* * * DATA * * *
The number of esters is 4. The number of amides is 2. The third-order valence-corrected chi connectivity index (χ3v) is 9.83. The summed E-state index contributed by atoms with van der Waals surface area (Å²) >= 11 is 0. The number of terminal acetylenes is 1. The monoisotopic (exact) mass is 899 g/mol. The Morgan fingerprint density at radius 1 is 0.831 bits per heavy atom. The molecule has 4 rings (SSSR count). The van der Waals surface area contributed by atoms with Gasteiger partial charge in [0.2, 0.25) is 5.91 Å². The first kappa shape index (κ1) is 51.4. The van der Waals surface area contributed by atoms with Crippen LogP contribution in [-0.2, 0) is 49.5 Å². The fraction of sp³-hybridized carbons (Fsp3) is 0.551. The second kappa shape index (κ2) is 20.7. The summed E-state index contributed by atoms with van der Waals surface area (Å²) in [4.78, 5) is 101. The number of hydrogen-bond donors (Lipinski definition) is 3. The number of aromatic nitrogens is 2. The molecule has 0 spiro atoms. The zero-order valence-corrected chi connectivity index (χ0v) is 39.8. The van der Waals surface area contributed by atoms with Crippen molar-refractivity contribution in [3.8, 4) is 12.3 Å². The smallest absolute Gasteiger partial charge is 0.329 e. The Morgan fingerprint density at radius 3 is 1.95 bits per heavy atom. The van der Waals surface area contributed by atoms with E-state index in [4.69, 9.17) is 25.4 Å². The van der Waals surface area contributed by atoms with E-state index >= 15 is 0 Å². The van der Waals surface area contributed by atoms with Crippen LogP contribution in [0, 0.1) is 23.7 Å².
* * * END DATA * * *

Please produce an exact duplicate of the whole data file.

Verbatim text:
The number of esters is 4. The number of amides is 2. The third-order valence-corrected chi connectivity index (χ3v) is 9.83. The summed E-state index contributed by atoms with van der Waals surface area (Å²) >= 11 is 0. The number of terminal acetylenes is 1. The monoisotopic (exact) mass is 899 g/mol. The Morgan fingerprint density at radius 1 is 0.831 bits per heavy atom. The molecule has 4 rings (SSSR count). The van der Waals surface area contributed by atoms with Gasteiger partial charge in [0.2, 0.25) is 5.91 Å². The first kappa shape index (κ1) is 51.4. The van der Waals surface area contributed by atoms with Crippen LogP contribution in [-0.2, 0) is 49.5 Å². The fraction of sp³-hybridized carbons (Fsp3) is 0.551. The second kappa shape index (κ2) is 20.7. The summed E-state index contributed by atoms with van der Waals surface area (Å²) in [4.78, 5) is 101. The number of hydrogen-bond donors (Lipinski definition) is 3. The number of aromatic nitrogens is 2. The molecule has 0 spiro atoms. The zero-order valence-corrected chi connectivity index (χ0v) is 39.8. The van der Waals surface area contributed by atoms with Crippen molar-refractivity contribution in [3.8, 4) is 12.3 Å². The smallest absolute Gasteiger partial charge is 0.329 e. The Morgan fingerprint density at radius 3 is 1.95 bits per heavy atom. The van der Waals surface area contributed by atoms with E-state index in [4.69, 9.17) is 25.4 Å². The van der Waals surface area contributed by atoms with E-state index >= 15 is 0 Å². The van der Waals surface area contributed by atoms with Crippen LogP contribution in [0, 0.1) is 23.7 Å².